Trans Mountain pipeline expansion will lead to $11.9B in losses for Canada, study says
SFU team says several factors mean project should be shelved but industry expert disagrees
A new study from researchers in B.C. estimates that Canada will lose $11.9 billion because of the Trans Mountain pipeline expansion project, but some industry experts question that conclusion.
The paper from a team at Simon Fraser University's School of Resource and Environmental Management released on Wednesday argues there is no likely scenario in which the project would lead to a net benefit.
"The $11.9 billion loss to Canada is primarily due to a more than doubling of the Trans Mountain construction costs from the original $5.4 billion to $12.6 billion, combined with new climate policies just confirmed by the Supreme Court that will reduce the demand for oil," lead author and SFU professor Thomas Gunton said in a press release.
The Canadian government bought the Trans Mountain pipeline from energy giant Kinder Morgan in 2018 for $4.5 billion. The SFU study points out that Ottawa has not provided the public with an evaluation of the costs and benefits that led to that decision.
The researchers suggest the government would be better off shelving the project entirely and using the funds to invest in alternative energy projects.
"Private sector companies such as BP and Shell are responding to declining demand by shifting investments from oil to green energy and the federal government should follow their lead," Gunton said.
The government and an industry expert dispute those arguments. The government said the pipeline will eventually be sold to private investors, while an industry expert noted that demand for oil is nearly back to pre-pandemic levels.
The expansion project involves twinning the existing 1,150-kilometre pipeline between Strathcona County, Alta., and Burnaby, B.C. It will add 980 kilometres of new pipeline and increase capacity from 300,000 barrels a day to 890,000 barrels a day.
The project is expected to be finished by December 2022, and is currently about 20 per cent complete, according to Trans Mountain.
In a written statement, the federal government said it's confident that the Trans Mountain project is a "responsible investment" for Canadians, and it will invest anything earned from it into clean energy projects.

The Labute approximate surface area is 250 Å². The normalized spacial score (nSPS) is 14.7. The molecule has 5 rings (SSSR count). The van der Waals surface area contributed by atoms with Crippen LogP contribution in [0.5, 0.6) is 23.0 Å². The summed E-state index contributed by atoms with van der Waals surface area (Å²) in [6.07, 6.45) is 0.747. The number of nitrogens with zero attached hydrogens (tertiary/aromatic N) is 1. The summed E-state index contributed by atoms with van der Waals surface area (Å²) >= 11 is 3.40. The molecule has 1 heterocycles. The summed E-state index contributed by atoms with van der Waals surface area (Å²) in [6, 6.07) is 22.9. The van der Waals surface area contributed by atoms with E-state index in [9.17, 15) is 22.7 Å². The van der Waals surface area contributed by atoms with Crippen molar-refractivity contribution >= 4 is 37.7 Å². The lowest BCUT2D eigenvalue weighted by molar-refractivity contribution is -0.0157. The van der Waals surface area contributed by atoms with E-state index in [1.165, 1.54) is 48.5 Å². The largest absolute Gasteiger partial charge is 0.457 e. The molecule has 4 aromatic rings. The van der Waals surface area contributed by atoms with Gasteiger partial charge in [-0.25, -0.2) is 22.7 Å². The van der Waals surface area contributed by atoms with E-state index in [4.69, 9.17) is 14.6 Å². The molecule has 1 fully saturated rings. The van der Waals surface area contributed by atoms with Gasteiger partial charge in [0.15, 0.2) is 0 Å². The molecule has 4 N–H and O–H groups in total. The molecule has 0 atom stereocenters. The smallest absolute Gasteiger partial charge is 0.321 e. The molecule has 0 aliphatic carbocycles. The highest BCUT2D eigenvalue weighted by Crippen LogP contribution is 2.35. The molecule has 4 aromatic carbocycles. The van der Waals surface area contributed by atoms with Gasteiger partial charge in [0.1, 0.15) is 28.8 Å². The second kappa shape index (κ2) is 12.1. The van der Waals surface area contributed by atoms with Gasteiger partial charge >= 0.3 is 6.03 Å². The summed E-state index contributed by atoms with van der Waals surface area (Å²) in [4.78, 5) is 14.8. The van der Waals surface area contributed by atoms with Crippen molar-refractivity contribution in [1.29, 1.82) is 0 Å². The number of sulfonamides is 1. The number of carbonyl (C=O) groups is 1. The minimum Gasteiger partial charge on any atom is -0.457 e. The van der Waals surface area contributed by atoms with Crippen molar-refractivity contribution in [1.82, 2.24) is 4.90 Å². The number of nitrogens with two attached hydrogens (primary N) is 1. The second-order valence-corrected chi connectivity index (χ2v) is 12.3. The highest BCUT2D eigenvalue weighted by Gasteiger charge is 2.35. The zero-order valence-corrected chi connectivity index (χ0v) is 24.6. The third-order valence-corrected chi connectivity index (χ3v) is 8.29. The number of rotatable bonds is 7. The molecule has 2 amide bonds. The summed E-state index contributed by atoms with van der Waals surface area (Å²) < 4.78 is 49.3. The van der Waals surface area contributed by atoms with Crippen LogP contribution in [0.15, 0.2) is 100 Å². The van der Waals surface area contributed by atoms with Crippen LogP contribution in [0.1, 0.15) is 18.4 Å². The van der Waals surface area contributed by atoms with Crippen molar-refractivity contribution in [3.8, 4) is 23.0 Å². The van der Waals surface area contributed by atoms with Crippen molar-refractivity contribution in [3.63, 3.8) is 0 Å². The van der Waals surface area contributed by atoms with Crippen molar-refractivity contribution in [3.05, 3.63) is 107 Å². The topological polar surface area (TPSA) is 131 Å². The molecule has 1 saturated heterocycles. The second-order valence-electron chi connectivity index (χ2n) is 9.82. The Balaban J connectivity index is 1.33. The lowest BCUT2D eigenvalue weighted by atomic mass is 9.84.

"The government does not intend to be the long-term owner of Trans Mountain Corporation. It intends to launch a divestment process after the expansion project is further de-risked and after engagement with Indigenous groups has concluded," said the Office of the Deputy Prime Minister and Minister of Finance in an email.
Richard Masson, an executive fellow at the University of Calgary School of Public Policy and former CEO of the Alberta Petroleum Marketing Commission, questioned the study's conclusion.
"I think some of the assumptions that they made would be strongly challenged by industry," Masson said.
For example, he said, Canadian oil "production hasn't grown as much as we would like it to because we've been constrained on having a lack of pipeline capacity."
The existing Trans Mountain pipeline is operating at maximum capacity.
The latest modelling by the Canada Energy Regulator shows the capacity needed in the future is uncertain — depending in part on what happens with climate policies.
The regulator's Energy Futures Report shows a need for Keystone XL, the Trans Mountain expansion, and Enbridge's Line 3 pipeline under its reference scenario, which assumes "a lack of future domestic and global climate policy action."
However, under what the regulator calls its evolving scenario, Canada brings in new greenhouse gas reducing measures to meet its stated climate targets. Canadian oil and gas production declines, and there could be enough export capacity with either Enbridge's Line 3 or the Trans Mountain expansion.
The energy regulator doesn't make a case for or against any pipeline in its scenarios, but notes "the evolving scenario does project that, in some years, crude oil available for export is significantly lower than total pipeline capacity."
Although demand for oil slowed down in 2020, Masson said, it is close to reaching pre-pandemic levels and some people in the industry expect that demand to grow, despite countries trying to simultaneously meet the goals set in the Paris climate agreement.
The SFU team said they decided to perform the benefit-cost analysis of the project because of the sheer magnitude of Canada's investment and significant changes that have happened since it was approved.
Their study attempts to estimate how changing economic and political conditions could affect the profitability of the project.
Those conditions include an increase in construction costs, the cancellation of the Keystone XL pipeline to the U.S., stronger federal policies to address climate change and a weaker market for oil.
None of those factors were taken into account when the National Energy Board recommended the approval of the expansion project in 2016 and then again in 2019.
The study suggests that the pipeline expansion will create excess capacity that isn't needed and will increase the risk of environmental damage.
The ballooning price tag for construction means that the tolls charged to shippers for using the pipelines, which were agreed upon in 2017, will not come close to covering the capital costs. The tolls were set to cover $7.4 billion in costs — or about 59 per cent of the current estimate for construction.
With files from Maryse Zeidler